Arguably one of the most famous photos of a horsecar in New York City, by famed photographer Alfred Stieglitz.
Want to irk a railfan or a history buff in only a matter of seconds? Just tell them that you’re in Grand Central Station. Grand Central is, of course, a Terminal – and as Danny Brucker would explain, “because trains terminate here.” The previous incarnation of Grand Central was, however, a station, and had tracks that did continue further south.
This is Grand Central Station, circa 1905. This, on the other hand, is not Grand Central Station.
If you’re up on your Harlem Railroad history, you’ll remember that the New York and Harlem Railroad began operating in 1832. Starting with a mile of track from Prince Street to 14th Street, the first trains were pulled by horses. As the line grew, first to Harlem, then beyond to Westchester, and ultimately to Columbia County, passengers would have to transfer to steam locomotives for the rest of their journey. Thus the New York and Harlem Railroad was a combination of two distinct parts – a street railway line (which eventually lost the horses) about ten miles long, and the railroad line, north of 42nd Street, about 137 miles long at its peak.
An early horsecar on the New York and Harlem Railroad in New York City. As a random aside, it was these railroad horses, often worked extremely hard, that were a significant reason for the founding of the ASPCA in 1866. The ASPCA actually operated the first “horse ambulance” and made sure these rail workhorses had fresh drinking water daily.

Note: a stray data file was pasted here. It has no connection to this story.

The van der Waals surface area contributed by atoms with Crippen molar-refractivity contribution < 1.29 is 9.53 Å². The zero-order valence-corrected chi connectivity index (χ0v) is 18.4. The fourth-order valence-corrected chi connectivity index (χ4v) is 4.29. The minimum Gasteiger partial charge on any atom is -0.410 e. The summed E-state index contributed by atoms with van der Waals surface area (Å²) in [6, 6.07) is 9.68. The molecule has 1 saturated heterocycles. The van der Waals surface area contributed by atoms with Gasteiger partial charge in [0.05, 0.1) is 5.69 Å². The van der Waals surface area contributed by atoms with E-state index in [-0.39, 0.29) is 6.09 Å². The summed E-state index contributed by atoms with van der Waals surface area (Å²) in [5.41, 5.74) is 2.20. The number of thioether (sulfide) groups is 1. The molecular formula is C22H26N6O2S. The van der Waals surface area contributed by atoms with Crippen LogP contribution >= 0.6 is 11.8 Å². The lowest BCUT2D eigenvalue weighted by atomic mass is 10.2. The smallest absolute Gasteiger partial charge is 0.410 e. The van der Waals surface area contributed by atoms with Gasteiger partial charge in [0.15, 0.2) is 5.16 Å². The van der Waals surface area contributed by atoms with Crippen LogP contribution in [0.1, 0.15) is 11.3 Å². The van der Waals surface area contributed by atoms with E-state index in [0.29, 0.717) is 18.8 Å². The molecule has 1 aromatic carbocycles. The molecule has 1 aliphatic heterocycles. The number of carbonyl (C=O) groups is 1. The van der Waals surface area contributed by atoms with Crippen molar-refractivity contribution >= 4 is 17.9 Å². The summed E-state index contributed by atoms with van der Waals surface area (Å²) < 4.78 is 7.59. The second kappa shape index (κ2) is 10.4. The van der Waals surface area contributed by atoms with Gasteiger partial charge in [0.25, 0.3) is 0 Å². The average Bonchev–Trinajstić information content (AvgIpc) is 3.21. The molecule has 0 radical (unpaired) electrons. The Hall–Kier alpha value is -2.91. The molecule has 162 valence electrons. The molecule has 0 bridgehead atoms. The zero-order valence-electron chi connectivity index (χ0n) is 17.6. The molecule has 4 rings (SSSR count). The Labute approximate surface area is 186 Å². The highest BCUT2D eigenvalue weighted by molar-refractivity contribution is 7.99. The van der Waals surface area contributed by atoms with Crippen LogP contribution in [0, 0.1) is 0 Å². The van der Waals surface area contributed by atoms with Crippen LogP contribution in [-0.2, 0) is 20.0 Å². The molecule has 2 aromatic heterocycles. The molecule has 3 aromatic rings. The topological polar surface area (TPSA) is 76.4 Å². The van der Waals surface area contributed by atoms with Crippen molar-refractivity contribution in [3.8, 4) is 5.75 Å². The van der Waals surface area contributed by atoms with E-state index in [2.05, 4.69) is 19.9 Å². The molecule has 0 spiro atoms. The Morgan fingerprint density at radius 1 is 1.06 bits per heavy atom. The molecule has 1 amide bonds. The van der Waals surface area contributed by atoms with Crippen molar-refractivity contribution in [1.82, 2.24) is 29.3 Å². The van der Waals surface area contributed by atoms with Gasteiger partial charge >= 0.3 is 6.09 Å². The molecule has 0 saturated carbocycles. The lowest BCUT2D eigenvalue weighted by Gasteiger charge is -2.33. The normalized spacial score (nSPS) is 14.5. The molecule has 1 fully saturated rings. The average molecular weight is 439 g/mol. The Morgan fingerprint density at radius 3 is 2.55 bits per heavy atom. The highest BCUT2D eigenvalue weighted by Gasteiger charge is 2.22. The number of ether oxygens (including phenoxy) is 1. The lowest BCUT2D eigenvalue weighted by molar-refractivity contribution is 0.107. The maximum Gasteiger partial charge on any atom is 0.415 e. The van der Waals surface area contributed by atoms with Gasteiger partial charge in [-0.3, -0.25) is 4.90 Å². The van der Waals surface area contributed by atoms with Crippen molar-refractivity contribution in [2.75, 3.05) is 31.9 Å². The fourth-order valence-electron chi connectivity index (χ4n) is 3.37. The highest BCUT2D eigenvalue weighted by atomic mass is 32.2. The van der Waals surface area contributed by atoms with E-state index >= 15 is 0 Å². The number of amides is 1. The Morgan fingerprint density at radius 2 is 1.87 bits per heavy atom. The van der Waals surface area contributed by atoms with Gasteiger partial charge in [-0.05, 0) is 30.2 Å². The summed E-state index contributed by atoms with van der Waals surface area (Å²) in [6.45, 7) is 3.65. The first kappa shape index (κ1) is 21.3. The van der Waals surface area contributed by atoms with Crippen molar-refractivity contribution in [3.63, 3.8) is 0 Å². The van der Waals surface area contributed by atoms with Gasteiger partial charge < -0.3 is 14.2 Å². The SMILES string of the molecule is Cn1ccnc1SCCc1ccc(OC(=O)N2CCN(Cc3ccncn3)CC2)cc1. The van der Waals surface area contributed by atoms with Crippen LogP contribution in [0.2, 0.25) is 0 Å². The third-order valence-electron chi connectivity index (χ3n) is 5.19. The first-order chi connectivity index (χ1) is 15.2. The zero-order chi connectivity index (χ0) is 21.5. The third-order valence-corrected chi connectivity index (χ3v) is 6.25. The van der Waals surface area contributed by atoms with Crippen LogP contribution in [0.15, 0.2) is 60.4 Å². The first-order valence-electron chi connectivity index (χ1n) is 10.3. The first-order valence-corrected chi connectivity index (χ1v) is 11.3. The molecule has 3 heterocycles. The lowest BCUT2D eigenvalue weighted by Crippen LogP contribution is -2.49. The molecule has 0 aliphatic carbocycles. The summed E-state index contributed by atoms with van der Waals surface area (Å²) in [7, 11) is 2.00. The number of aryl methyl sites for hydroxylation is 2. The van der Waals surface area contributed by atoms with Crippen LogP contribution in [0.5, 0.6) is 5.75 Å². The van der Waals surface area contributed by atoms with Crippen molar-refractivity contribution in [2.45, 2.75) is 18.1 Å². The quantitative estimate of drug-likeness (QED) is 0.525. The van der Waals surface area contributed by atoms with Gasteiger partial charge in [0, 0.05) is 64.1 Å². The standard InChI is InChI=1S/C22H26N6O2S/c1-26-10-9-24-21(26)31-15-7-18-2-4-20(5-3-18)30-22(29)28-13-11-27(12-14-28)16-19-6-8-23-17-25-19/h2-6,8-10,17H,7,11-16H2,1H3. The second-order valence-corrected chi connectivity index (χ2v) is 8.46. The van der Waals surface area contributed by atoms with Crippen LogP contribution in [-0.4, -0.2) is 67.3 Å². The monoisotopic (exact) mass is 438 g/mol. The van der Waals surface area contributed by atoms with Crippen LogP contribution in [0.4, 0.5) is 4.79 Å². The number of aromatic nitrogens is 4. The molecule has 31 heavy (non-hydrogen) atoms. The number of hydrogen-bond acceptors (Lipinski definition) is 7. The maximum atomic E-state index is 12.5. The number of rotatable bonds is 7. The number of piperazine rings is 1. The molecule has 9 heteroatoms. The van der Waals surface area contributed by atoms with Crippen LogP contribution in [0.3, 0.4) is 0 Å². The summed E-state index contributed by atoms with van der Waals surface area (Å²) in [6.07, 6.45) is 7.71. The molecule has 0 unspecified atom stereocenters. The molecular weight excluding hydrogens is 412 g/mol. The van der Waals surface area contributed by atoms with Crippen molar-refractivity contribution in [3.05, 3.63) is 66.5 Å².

Eventually the rail line was leased to the New York Central, and the street railway line to the Metropolitan Street Railway Company (and later the New York Railways Company). When Grand Central Terminal was completed, the divorce of the two was quite obvious, but before that, where exactly did the street railway operate? For the most part, on Fourth Avenue, and extending as south as Ann Street, about a mile from the southern tip of Manhattan island. To get a better picture of the line and where it operated, we of course have a lovely map!
because you know that’s one of my pet peeves ;)
I may have been thinking of you when I wrote it ;)
Emily, I love the article, because my grandfather worked for the NY Street Railway in the 1890s. The photo is one I would like to use in our family history, but I clicked on your link to Alfred Stieglitz and found that the photo is copyrighted. It is in a collection at the Metropolitan. I’d like to ask the Met’s permission to use the photo, but I wonder if you had to pay a fee to use it. I would only use it in our family history which would not be sold.
Thanks for any help.
Paula Kelley Ward